Synopses & Reviews
Bringing together essays by nineteen respected scholars, this volume approaches dementia from a variety of angles, exploring its historical, psychological, and philosophical implications. The authors employ a cross-cultural perspective that is based on ethnographic fieldwork and focuses on questions of age, mind, voice, self, loss, temporality, memory, and affect.
Taken together, the essays make four important and interrelated contributions to our understanding of the mental status of the elderly. First, cross-cultural data show that the aging process, while biologically influenced, is also culturally constructed. Second, ethnographic reports raise questions about the diagnostic criteria used for defining the elderly as demented. Third, case studies show how a diagnosis affects a patient's treatment in both clinical and familial settings. Finally, the collection highlights the gap that separates current biological understandings of aging from its cultural meanings.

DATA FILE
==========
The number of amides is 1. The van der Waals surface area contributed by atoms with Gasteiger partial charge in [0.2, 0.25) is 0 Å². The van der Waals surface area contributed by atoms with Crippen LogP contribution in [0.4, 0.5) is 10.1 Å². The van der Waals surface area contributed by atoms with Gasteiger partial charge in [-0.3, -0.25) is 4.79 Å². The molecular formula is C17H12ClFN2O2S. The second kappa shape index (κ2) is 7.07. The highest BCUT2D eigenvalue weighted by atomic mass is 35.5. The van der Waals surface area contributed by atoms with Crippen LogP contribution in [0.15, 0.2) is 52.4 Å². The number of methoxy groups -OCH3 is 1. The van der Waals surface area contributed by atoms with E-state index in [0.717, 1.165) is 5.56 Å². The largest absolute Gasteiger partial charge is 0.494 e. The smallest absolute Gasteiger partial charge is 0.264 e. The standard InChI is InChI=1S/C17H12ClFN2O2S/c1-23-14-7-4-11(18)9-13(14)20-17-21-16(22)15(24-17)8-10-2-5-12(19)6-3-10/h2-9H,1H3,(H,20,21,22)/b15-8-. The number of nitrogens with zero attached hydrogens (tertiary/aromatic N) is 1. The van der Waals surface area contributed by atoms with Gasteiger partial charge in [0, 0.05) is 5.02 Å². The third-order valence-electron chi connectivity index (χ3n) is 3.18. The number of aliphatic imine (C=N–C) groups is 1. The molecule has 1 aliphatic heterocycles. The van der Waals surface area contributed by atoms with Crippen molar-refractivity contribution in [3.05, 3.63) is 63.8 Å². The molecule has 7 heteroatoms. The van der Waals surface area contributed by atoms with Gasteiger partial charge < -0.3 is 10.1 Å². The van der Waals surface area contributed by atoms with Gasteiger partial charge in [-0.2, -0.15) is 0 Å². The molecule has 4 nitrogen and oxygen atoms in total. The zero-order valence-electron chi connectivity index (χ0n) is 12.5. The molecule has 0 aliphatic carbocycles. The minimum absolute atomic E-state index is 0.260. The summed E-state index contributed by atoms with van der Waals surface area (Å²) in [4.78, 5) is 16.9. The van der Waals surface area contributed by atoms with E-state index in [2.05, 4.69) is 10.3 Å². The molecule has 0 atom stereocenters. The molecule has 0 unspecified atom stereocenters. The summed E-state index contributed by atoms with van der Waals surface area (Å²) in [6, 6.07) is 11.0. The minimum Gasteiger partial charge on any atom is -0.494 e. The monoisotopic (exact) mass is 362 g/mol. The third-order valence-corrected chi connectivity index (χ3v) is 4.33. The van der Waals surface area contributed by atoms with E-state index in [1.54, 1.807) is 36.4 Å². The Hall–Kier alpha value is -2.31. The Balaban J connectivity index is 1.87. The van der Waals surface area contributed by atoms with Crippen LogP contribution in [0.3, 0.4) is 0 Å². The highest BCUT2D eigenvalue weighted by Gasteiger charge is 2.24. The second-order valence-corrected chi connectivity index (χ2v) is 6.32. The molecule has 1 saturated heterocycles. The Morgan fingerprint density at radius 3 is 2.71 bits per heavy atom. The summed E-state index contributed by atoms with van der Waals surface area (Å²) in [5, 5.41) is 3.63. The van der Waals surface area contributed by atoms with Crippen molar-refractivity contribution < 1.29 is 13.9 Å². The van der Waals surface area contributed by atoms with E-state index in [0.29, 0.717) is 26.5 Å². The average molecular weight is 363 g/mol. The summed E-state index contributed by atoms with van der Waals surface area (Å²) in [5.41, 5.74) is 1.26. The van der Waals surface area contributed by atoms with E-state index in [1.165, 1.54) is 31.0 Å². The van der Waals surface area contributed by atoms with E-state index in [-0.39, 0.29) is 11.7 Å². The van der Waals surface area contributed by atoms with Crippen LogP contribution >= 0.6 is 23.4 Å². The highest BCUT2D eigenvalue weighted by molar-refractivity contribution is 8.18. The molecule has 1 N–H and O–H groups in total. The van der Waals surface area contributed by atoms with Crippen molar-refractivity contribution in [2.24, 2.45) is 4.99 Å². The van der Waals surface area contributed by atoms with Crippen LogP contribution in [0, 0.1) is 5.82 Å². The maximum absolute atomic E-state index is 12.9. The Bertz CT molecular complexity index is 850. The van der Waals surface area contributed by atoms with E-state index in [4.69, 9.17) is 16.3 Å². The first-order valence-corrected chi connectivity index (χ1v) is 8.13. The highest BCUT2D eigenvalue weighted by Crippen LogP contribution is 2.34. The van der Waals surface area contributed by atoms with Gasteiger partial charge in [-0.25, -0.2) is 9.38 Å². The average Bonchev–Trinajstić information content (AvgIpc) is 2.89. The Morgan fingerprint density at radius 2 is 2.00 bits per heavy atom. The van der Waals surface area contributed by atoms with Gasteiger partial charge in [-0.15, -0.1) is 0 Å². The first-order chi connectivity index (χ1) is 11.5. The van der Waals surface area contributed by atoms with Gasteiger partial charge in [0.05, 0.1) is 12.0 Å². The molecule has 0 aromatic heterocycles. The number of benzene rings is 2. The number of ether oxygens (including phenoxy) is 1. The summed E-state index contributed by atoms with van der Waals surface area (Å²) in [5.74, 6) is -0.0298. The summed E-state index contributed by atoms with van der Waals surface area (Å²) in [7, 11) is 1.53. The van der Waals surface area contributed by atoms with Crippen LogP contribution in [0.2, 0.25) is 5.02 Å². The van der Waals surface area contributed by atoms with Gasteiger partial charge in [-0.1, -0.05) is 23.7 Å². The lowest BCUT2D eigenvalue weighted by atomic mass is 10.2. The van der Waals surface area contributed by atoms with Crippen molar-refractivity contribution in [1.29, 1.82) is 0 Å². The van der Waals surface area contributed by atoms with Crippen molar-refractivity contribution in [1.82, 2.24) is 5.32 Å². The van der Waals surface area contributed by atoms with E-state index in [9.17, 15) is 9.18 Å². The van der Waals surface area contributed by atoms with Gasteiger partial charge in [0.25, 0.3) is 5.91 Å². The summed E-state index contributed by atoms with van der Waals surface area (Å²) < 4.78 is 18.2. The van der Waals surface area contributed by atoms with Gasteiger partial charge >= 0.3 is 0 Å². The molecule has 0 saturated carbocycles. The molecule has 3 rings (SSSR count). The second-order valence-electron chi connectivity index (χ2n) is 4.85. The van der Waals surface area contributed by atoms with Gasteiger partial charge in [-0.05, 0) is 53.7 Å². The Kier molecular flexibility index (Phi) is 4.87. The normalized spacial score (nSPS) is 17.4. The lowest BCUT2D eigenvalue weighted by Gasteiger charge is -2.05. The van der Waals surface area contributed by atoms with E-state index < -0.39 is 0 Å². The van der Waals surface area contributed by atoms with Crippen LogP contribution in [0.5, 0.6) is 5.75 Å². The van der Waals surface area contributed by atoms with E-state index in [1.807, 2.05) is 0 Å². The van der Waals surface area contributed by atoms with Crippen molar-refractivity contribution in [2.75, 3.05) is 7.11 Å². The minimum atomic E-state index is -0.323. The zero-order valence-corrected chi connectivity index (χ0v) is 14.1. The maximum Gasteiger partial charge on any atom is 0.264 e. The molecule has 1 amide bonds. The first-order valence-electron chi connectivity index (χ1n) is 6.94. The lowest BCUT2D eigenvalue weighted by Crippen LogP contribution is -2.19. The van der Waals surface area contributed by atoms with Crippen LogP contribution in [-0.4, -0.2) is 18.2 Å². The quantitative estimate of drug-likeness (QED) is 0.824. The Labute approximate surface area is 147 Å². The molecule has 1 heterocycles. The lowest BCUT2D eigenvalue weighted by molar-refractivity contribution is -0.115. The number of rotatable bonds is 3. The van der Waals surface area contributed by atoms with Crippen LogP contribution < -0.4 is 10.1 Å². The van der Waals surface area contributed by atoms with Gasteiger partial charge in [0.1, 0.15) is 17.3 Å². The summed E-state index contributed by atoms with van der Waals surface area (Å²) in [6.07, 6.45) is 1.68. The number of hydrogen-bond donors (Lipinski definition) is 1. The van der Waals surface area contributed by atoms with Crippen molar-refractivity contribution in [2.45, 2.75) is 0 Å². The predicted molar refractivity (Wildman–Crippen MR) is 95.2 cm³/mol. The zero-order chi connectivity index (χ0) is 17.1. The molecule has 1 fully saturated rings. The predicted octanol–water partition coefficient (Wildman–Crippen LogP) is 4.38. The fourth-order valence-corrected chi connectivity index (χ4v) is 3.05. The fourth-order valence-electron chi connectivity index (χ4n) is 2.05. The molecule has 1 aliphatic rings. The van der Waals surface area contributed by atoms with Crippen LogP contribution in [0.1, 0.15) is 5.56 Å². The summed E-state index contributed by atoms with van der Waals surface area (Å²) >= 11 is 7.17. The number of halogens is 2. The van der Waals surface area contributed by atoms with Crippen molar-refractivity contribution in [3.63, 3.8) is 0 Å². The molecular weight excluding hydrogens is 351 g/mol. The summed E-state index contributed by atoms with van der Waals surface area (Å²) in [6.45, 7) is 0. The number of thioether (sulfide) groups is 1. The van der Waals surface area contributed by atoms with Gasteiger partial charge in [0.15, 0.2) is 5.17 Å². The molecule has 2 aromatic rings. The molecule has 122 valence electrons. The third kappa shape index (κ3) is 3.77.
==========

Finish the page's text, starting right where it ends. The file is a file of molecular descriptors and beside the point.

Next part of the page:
As Alzheimer's disease and other forms of dementia continue to command an ever-increasing amount of attention in medicine and psychology, this book will be essential reading for anthropologists, social scientists, and health care professionals.
About the Author
Annette Leibing is a professor at the Institute of Psychiatry, Federal University of Rio de Janeiro and a researcher at the Institute of Social Gerontology of Quebec and MOS/Universit de Montral. Lawrence Cohen is an associate professor of anthropology and South and Southeast Asian studies, and director of the Medical Anthropology Program at the University of California, Berkeley.